June 26, 2012 Entry
As the plane leveled out, I allowed my mind to wander back through time. After all, the trip would take the better part of the day — I could spend the hours meandering through memories.
My first concrete thoughts of childhood begin sometime around the age of two or three. I can see her as clearly as if it was yesterday, her beautiful red hair cascading down her back. And her eyes – they were so green; and when she was happy, they sparkled like jewels. I could remember her lying across the bed with her hair hanging down and her eyes laughing as I brushed the red waves and curls. What a favorite memory this was! It was a time when we were the best of friends. A happy daughter, a happy mother. My world was filled with bliss! But only occasionally.
Other memories were buried in a blanket of pain. Those were the days when those same green eyes pierced my soul – filled with fire and anger. Then, I felt her anguish, frustration, and bitterness. But at such a young age, I didn’t understand those emotions and thought they were somehow directed at me, perhaps my fault. I believed that every action or word she flew in my direction related to my failure to please her. And beginning then, the words and actions became a mushrooming cloud that haunted me to this very day.
How I still longed for something different – something that gave me what I wanted from her. I wanted soft hands, loving words, sounds of affirmation, storybooks at bedtime, barefoot romps through fields of wildflowers. What I didn’t know was that she believed she gave me all those things and more. She never realized what her words and actions translated into in my mind and heart.
As the plane moved me closer to home, I reflected on the times when I overheard words flung at my father. Later I would see the hurt in his eyes and his actions, his withdrawal from all of us. There were nights when her anger sent her flying out the door, dragging my younger brother and me behind her, driving feverishly through the city as if she were looking for something or someone. But it was never clear to me just what she went racing through the streets to find. Those nights came back with the same haunting fear they left me with in childhood – what or who were her ghosts?
A panorama sped through my mind of those times when daddy was so sick that we thought he’d die, and I watched as she nursed him with such gentle, loving care. The same was true when one of her children fell ill. Then she became what I wanted every other day of the year. Her hands caressed a feverish head and wiped away fretful tears, and she promised she would make it better. And she did. But then tomorrow always came, and every tomorrow was unpredictable.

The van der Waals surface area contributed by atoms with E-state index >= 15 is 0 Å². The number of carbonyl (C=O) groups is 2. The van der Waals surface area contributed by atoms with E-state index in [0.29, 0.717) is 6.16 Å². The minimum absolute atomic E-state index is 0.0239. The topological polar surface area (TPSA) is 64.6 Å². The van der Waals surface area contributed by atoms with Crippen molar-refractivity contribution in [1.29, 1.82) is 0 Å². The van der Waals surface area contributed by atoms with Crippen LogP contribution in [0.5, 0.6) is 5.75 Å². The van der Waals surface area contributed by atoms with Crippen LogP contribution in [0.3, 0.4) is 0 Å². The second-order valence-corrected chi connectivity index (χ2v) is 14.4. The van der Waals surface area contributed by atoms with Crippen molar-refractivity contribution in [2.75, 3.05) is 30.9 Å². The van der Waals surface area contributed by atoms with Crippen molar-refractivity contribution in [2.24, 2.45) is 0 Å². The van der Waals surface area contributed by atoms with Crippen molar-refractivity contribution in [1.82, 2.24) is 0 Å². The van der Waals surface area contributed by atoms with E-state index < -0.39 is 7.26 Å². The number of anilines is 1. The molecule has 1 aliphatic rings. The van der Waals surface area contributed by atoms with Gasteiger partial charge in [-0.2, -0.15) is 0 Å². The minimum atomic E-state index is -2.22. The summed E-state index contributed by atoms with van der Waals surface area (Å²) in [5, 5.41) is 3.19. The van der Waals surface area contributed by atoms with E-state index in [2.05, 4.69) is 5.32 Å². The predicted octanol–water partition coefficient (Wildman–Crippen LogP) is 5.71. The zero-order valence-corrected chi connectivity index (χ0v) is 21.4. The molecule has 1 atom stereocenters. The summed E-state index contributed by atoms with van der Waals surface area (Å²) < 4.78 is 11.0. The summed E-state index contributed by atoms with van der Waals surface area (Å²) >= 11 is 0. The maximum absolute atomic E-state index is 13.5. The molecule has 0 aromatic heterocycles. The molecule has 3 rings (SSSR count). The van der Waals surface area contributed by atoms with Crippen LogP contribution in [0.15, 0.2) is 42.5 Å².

As I retreated from the past and back to the present, I realized that decisions of the last few days had selected my traveling companion for me. I was beginning a journey with someone I’d known all my life. We’d traveled down many roads in our 50 plus years together. Some paths remembered held delights; and others held emotions filled with pain, and some too painful to recall. But recall them I must. Some inner voice urged me to look deeper, to listen with a fine tuned ear, to walk closer for once.
My companion on this trip was my then 88‑year old mother. In a period of less than a week, I had made the decision to move her across the country and in spite of the memories etched into my mind and soul which told me not to, the decision had somehow been so easy. Our history contradicted the sensibility of my decision. How could I please her now? I’d never pleased her before. How could I possibly think that I could make the right decisions for her, for me, for us? After all, I’d lived a lifetime with criticism and harsh judgments.
There it was again. That inner voice that kept telling me this was right. I heard it whisper, “You have no other choice.” In spite of attempts to read or nap during my flight, that voice kept etching away at all my arguments against this decision. And now, I need to share that voice and its meaning for me so that hopefully I can show you where it led me. This last journey with my mother has become one of my greatest treasures.
[Copyright 2013 by Sherrey Meyer. All rights reserved.]